SAD is ‘Seasonal Affective Disorder’ and is a condition that causes us to feel low on energy and even somewhat depressed during the winter months. This is caused by the relative lack of natural light during the season and especially in the mornings when sufferers may struggle to wake up. As light is one of the key factors that controls our internal body clock and the release of hormones like serotonin and cortisol, longer nights and shorter days can take their toll on our moods and our happiness.
Some people suffer greatly with SAD and find themselves struggling to get out of bed in the mornings. However, even those of us who don’t have clinically diagnosed SAD can still find ourselves feeling low in the mornings when it’s dark. It’s safe to say that all of us have seasonal affective disorder to some degree.
So what can you do to perk yourself back up?
Here are a few tips and changes that may help…
Get a Daylight Lamp
Daylight lamps are lamps that create light that has a similar wavelength to light from the sun. One such company is Lumie, which creates lamps that can also act as alarm clocks. These are certified medical devices and work by gradually getting lighter in the morning to mimic the rising of the sun. The idea is that you wake up to a bright room and that you are gently woken up out of a deep sleep – rather than being startled awake in a pitch black room by a blaring alarm.
The difference is quite noticeable and it can make a big difference. There are also a number of other companies that make similar products too, such as iBoutique and Davita. Make sure to compare a few models to find the one that best suits your requirements and budget.
Make More Light
In the winter you have less light to work with so you need to maximize the amount that gets into your house and has an effect. You can do this in a number of ways – by getting rid of net curtains for instance and by cutting your hedges a little lower. You should also consider moving your room to the brightest part of the house or even removing your curtains entirely so that you can be woken naturally by sunlight.
Another tip is to hang mirrors which will reflect light from the windows. Painting walls white and using a more minimalist décor can also help more light to get around so that you feel fresh and awake in the mornings. At work, if you’re given the option, try to sit as close to a window as possible.
Get More Sunlight!
It sounds obvious but it’s something that a lot of people don’t consider – and that’s simply to spend more time outside during the day.
Sure, it might not seem appealing when it’s wet and cold out, but even then you are still soaking in more light than you would do indoors. If you huddle up in the warmth you might feel snug in the short term but in the long term, your body clock will suffer. Force yourself to go out for walks and especially when the sun does peep out from behind the clouds!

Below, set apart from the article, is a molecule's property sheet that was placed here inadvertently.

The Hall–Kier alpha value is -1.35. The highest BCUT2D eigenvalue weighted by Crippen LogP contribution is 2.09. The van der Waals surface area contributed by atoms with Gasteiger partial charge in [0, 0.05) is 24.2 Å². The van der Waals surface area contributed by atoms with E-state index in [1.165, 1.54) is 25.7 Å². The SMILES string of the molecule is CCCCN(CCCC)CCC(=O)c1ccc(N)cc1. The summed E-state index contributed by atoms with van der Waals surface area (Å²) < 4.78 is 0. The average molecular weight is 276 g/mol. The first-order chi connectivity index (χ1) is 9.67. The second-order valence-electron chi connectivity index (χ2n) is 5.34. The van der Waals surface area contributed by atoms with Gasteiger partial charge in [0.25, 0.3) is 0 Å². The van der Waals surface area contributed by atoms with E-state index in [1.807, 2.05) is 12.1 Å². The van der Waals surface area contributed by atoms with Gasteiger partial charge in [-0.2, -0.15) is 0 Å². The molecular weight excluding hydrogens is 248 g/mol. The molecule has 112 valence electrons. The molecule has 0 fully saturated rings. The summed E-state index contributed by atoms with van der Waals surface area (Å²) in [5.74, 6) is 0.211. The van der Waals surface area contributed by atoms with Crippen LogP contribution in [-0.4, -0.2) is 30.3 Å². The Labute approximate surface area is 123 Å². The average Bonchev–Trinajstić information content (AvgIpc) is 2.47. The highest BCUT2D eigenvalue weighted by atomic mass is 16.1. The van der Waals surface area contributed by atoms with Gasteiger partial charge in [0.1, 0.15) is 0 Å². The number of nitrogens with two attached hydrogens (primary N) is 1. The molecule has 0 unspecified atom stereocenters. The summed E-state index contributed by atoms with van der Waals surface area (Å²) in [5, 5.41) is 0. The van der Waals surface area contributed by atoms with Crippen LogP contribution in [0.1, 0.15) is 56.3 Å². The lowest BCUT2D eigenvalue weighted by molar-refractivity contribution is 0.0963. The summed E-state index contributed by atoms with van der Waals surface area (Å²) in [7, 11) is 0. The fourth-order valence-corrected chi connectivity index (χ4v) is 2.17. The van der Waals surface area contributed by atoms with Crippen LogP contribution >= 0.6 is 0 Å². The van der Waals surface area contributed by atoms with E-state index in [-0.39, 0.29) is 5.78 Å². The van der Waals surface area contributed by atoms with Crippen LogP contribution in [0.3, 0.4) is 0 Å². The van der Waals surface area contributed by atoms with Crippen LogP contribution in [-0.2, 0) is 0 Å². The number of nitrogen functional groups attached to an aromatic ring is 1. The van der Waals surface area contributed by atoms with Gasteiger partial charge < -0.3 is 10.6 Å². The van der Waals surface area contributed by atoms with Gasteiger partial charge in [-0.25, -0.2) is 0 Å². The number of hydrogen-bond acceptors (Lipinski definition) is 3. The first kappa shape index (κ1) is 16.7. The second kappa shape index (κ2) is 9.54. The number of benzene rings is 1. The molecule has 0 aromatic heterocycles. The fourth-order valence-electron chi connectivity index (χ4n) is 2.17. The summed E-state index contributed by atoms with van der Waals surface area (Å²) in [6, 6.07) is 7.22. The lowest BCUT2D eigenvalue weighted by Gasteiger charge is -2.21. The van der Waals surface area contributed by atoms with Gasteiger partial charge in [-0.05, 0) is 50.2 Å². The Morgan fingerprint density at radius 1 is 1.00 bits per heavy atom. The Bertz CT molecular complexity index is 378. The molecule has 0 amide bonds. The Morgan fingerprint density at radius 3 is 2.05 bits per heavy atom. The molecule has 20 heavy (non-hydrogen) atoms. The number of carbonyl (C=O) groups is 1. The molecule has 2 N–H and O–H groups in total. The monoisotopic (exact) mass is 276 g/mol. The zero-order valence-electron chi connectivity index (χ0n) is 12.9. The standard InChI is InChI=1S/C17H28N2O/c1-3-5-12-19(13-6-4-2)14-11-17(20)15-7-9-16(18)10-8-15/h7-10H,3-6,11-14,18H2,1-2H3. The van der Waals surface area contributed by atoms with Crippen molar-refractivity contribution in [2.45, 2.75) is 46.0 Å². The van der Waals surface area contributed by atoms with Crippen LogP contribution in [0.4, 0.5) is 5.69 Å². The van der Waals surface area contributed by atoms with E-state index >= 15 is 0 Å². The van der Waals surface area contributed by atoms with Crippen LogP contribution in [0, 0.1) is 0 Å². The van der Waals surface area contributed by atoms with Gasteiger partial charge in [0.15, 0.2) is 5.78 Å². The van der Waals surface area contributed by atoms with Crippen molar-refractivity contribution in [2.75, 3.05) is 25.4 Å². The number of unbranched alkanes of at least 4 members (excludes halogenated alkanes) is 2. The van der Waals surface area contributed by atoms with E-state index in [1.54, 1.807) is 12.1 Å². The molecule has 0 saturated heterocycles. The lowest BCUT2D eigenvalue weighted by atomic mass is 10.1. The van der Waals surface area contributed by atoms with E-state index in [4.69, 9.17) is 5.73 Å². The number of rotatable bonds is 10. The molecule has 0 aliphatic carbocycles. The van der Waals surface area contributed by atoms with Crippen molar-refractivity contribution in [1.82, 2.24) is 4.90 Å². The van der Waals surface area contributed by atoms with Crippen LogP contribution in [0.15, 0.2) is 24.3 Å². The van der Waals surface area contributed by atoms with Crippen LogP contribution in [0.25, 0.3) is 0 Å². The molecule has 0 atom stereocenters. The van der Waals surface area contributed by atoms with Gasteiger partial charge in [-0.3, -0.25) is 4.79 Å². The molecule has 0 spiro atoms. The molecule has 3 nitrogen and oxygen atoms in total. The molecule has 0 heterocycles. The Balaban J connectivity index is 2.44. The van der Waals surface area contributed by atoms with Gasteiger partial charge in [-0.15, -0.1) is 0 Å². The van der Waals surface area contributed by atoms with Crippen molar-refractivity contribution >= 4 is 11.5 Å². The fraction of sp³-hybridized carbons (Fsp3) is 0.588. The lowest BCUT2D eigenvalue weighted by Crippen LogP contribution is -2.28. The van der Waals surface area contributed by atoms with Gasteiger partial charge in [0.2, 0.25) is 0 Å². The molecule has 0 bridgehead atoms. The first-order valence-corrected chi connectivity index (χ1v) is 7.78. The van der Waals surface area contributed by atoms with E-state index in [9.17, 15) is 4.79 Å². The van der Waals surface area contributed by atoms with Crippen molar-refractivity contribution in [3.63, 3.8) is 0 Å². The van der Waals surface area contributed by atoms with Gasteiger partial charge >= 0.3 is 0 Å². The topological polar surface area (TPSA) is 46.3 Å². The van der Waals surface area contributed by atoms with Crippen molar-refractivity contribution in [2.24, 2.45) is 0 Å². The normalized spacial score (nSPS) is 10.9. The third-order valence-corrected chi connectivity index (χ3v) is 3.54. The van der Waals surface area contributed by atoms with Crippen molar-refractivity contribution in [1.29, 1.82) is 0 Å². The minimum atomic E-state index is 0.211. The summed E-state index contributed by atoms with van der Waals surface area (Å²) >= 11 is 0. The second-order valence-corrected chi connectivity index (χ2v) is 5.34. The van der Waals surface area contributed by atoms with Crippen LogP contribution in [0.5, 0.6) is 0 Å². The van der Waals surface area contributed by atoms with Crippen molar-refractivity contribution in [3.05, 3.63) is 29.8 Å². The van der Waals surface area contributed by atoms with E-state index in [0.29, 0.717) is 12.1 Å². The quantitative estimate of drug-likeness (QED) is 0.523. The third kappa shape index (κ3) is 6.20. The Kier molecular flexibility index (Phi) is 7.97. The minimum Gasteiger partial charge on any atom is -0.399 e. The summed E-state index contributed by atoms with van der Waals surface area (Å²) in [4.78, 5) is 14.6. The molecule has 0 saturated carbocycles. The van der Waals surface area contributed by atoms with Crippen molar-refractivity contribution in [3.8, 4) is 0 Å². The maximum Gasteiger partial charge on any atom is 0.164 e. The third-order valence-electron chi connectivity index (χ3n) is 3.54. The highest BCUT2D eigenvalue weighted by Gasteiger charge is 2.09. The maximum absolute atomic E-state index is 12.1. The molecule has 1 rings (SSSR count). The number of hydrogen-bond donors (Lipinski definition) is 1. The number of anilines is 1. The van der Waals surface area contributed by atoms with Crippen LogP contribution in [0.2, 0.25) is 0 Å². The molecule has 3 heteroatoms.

Shift Your Body Clock
This won’t be an option for everyone but if you find yourself feeling groggy and depressed in the mornings because it’s so dark, try changing your body clock slightly and even discussing coming in an hour later at work. This way, it will be a little lighter when you get up and you’ll feel a bit fresher.
Conversely, if getting home late in the dark is making you stressed, then discuss coming into work a little earlier and try to make sure you’re finishing all your work on time.
Go on Holiday
If you really hate the winter, then why not make like a bird and fly South? Many of us plan our holidays in the summer when the weather is at its best but actually, going in the winter will ensure that you can enjoy warmer weather and a much lower price! Travelling during winter makes sense on a lot of fronts and also gives you something to look forward during those painfully cold months.
If you’re not going to be getting energy from the sun, then you need to make sure that you fortify every other part of your life, your health and your routine as much as possible. This means you should eat lots of vitamins and minerals, you should exercise and you should try to avoid stress as much as possible. This will help to reduce the amount of things you need to worry about when it’s cold and will ensure your body is firing on all cylinders in every other respect.
Surround Yourself With Nature and Greenery
One reason you may be feeling low in winter is simply because you’re cooped up and not getting enough exposure to the great outdoors. Studies show that our heart rate drops and we become less stressed whenever we are in an environment filled with natural beauty and even just having a plant – or a green painted wall – can have a similar effect.
Even if it’s raining outside then, having a nice plant on your desk or a picture of a sunny beach might just be enough to affect you unconsciously.
Supplement With Vitamin D
Vitamin D is produced by the body when we’re exposed to the sun but many of us aren’t getting enough of it in summer, let alone in winter!
And this is a problem as vitamin D actually acts like something of a ‘master hormone’ and modulates many aspects of our health. It’s thought that vitamin D might have a direct impact on monoamines including serotonin and this could be one direct explanation for why some people get depressive symptoms in the winter. Supplementing with vitamin D can make a big difference therefore and will improve your health in a number of other ways too.